Thursday, December 30, 2010

Christmas Cards

January is here.

Now behind us is the annual barrage of obligatory Christmas gifts, visits to relatives, eggnog and other indulgences, and holiday decorations. Except for those who celebrate Epiphany and the twelve days of Christmas, the ho-ho-ho-ing is history for another year.

Part of the holiday season is the annual ritual of Christmas cards. It seems like we send them for a variety of reasons to a variety of people, but almost everybody has sent Christmas cards at one time or another.
The first commercial holiday greeting cards were produced in 1843 in England; the tradition came to America in 1875. They have varied from simple to fancy, religious to sacrilegious, sometimes with expensive foil or cut-outs or fold-outs - but what should be most important is the sentiment attached.

I don't know how many Christmas cards I sent out this year, but it seemed like a lot. Most, of course, go to family members scattered across the country, many of whom I haven't seen in far too long. I don't expect to be in their wills, nor will they be in mine, but it seems they should know we do still think of them from time to time.

Other cards go to friends and acquaintances, some close and others I'd like to know better. There's a feeling of guilt if you don't include your friends on your Christmas card list. "Hey, I didn't hear from you this Christmas," they may say next year. "Is everything all right? Have I offended you in some way last year?" For some folks it's an offense to be dropped from someone's Christmas card list.

A few went to groups of people with whom I have worked in past years. I'm sure they sat in an office somewhere, prettying the place up along with cards from board members and paper vendors. I know they seem impersonal, but it's an efficient way to say "hello" to a cadre of acquaintences all in one envelope.

I suppose I sent a card to some individuals, hoping to guilt them into renewing our friendship a little more. "Hello! Remember me?" Maybe it seems like it's their turn to call or write for a change. You'd think the least they could do is send an email every once in a while. That is undoubtedly the wrong reason to send a Christmas card to someone. On the other hand, I'm sure I've forgotten to send cards to some very good people over the years, just through carelessness. In the grand scheme of things, there's probably a perfect balance of friends who deserve a card and those who don't.

From what I understand, Christmas card sales are down this year. The Chicago Tribune reported the percentage of consumers purchasing Christmas greeting cards fell from 77 percent in 2005 to 62 percent in 2009. An estimated 1.8 billion Christmas cards were mailed last year, but the number was expected to drop to 1.5 billion this season, the report said.

One reason is the increased use of Facebook, texting and other electronic means of communication in our society. It's easy to email blanket holiday greetings to all your friends on Facebook, knowing that covers a good percentage of people you'd otherwise bless with a Hallmark card. Another reason is the ever-rising cost of postage, a moot point on the Internet.

Still, there's something nice about getting a tangible Christmas card from your friends. It's a warm fuzzy. You know, at least for a few seconds, they thought about you before moving on to someone else on their list. I guess Santa Claus has the same problem with his list every year.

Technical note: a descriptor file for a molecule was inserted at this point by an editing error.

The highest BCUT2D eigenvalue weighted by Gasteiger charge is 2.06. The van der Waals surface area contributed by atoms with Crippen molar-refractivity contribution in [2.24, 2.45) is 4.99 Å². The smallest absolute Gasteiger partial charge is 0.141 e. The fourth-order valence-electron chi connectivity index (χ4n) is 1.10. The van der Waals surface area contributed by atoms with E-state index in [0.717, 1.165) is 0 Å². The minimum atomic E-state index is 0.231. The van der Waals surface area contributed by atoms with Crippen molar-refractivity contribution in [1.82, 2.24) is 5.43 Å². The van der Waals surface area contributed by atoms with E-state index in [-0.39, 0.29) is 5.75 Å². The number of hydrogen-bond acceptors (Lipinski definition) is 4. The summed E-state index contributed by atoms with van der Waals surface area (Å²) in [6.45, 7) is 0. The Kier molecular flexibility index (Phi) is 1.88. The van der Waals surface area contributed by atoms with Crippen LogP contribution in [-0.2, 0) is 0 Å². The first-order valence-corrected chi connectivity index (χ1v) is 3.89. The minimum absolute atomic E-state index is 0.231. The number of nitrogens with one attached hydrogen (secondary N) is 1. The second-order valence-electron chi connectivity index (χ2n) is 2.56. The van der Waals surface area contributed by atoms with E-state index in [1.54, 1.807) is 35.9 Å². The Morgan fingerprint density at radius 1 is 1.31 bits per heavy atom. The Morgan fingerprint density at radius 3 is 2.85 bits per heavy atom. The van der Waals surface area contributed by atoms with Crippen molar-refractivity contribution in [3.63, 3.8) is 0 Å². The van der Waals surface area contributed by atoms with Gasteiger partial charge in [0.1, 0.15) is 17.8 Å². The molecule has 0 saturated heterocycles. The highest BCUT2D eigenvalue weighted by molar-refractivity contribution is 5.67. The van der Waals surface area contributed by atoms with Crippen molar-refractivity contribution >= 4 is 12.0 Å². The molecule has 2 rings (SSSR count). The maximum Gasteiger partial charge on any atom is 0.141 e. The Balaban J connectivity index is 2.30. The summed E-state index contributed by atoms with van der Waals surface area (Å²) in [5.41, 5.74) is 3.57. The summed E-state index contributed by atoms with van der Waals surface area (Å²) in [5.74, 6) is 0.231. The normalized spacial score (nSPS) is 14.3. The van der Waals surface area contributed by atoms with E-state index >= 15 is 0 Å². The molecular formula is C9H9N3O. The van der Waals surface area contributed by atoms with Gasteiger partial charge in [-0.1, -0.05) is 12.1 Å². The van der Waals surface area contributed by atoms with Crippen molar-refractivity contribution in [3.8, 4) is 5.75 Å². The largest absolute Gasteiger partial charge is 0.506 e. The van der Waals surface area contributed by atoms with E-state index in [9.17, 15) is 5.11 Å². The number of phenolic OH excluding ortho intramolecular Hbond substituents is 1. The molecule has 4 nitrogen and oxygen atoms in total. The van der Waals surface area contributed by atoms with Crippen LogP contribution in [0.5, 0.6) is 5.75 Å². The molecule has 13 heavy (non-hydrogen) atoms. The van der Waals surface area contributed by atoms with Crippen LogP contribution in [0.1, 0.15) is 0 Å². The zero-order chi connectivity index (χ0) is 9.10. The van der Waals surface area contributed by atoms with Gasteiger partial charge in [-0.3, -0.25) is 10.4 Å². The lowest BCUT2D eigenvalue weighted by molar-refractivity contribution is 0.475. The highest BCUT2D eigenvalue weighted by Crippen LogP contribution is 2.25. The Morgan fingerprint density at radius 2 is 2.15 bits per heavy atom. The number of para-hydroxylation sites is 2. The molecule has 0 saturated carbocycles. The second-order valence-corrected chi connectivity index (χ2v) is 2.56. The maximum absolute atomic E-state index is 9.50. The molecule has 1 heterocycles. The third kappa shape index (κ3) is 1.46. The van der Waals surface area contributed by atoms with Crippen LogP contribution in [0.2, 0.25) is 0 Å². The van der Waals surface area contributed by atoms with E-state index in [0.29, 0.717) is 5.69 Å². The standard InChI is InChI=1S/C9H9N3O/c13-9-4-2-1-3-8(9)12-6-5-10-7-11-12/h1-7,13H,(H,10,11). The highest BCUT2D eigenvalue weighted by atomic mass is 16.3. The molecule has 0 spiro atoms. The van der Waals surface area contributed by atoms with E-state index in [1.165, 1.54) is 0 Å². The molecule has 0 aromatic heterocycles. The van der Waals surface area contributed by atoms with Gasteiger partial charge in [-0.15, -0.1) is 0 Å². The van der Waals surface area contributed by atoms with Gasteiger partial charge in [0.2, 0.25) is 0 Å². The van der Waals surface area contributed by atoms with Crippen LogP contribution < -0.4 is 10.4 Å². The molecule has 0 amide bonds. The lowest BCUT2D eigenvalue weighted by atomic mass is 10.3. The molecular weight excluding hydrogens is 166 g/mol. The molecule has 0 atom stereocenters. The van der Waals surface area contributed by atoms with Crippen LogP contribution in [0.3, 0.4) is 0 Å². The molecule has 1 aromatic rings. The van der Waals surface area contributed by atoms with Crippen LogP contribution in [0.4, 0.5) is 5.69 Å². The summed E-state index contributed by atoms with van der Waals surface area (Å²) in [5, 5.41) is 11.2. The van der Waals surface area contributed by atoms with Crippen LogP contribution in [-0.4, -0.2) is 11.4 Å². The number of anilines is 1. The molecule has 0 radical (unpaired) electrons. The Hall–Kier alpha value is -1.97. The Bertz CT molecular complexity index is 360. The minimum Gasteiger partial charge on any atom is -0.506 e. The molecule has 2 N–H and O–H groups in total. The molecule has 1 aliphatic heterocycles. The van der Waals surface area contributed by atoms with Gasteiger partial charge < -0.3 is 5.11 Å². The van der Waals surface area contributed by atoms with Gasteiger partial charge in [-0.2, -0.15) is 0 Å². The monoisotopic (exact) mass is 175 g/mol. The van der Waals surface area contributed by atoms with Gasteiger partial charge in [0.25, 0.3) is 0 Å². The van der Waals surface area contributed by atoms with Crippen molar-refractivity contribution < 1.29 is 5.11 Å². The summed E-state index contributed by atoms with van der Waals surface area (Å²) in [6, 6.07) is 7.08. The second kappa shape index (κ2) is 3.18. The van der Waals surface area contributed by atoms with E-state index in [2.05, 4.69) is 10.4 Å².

My best friend and his wife in Washington always send a Christmas letter and a family photo, outlining what they and their four boys had done during the year. It's a way of vicariously staying close, even though we're 2,000 miles apart. Somewhere around the house I think I have kept all the letters they've sent in the 23 years they've been married. Maybe one of these days I'll aggregate them in one place. Yeah. One of these days....

My family never got into the idea of professionally printed Christmas cards. It just didn't seem right. My mother would spend weeks in November and December, addressing envelopes and writing personal notes to loved ones. We checked the incoming mail daily to see from whom we had received a card or letter. We'd chuckle at our "rich" relatives whose names were printed on their cards, as if they couldn't take the time to put pen to paper for a few seconds.

An aunt and uncle in Minneapolis always included a hand-written letter about how much snow they'd already received and what they'd been doing at church. She wrote the first 80% of the letter and he added a few lines at the end, usually summarizing what his wife had already written. Getting those cards and letters was all a part of Advent in our family.

While I was going through my late parents' belongings, I found neat bundles of Christmas cards my mother had saved, going back decades. Some of the names I didn't recognize - their friends from church or distant relatives from before our time, most now long gone. In the simple act of saving and treasuring them, it was clear those cards had sentimental value for my parents. It was a way of saying hello, we're thinking of you, we wish you well. And that, after all, is what wishing someone "Merry Christmas" is all about.

I don't think I'll throw them away.

Wednesday, December 22, 2010

Full Lunar Eclipse - 2010 Winter Solstice

As lovers bound eternal dance across the sky,
Elusive orb fades crimson, seemingly to die,
Then slips away once more as dawn draws ever nigh,
Mere mortals watch and wonder, while o'er the heavens they fly.